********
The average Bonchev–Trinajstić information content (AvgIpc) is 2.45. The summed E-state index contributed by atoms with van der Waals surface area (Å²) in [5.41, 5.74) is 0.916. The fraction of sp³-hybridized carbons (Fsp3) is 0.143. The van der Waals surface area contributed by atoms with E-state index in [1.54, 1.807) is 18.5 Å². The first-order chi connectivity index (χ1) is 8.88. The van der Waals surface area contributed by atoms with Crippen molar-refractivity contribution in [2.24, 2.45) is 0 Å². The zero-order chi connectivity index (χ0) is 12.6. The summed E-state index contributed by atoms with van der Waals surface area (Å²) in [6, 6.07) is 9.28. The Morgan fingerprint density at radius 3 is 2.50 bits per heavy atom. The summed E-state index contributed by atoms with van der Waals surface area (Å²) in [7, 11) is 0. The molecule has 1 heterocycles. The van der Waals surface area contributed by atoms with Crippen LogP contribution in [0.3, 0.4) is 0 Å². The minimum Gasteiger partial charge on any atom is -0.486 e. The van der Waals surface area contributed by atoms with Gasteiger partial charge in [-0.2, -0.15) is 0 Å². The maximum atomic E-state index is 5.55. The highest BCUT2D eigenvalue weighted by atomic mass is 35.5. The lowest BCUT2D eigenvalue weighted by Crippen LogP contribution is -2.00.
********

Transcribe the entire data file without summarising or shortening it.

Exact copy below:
The average Bonchev–Trinajstić information content (AvgIpc) is 2.45. The summed E-state index contributed by atoms with van der Waals surface area (Å²) in [5.41, 5.74) is 0.916. The fraction of sp³-hybridized carbons (Fsp3) is 0.143. The van der Waals surface area contributed by atoms with E-state index in [1.54, 1.807) is 18.5 Å². The first-order chi connectivity index (χ1) is 8.88. The van der Waals surface area contributed by atoms with Crippen molar-refractivity contribution in [2.24, 2.45) is 0 Å². The zero-order chi connectivity index (χ0) is 12.6. The summed E-state index contributed by atoms with van der Waals surface area (Å²) in [6, 6.07) is 9.28. The Morgan fingerprint density at radius 3 is 2.50 bits per heavy atom. The summed E-state index contributed by atoms with van der Waals surface area (Å²) in [7, 11) is 0. The molecule has 1 heterocycles. The van der Waals surface area contributed by atoms with Crippen LogP contribution in [0.3, 0.4) is 0 Å². The minimum Gasteiger partial charge on any atom is -0.486 e. The van der Waals surface area contributed by atoms with Gasteiger partial charge in [-0.2, -0.15) is 0 Å². The maximum atomic E-state index is 5.55. The highest BCUT2D eigenvalue weighted by atomic mass is 35.5. The lowest BCUT2D eigenvalue weighted by Crippen LogP contribution is -2.00.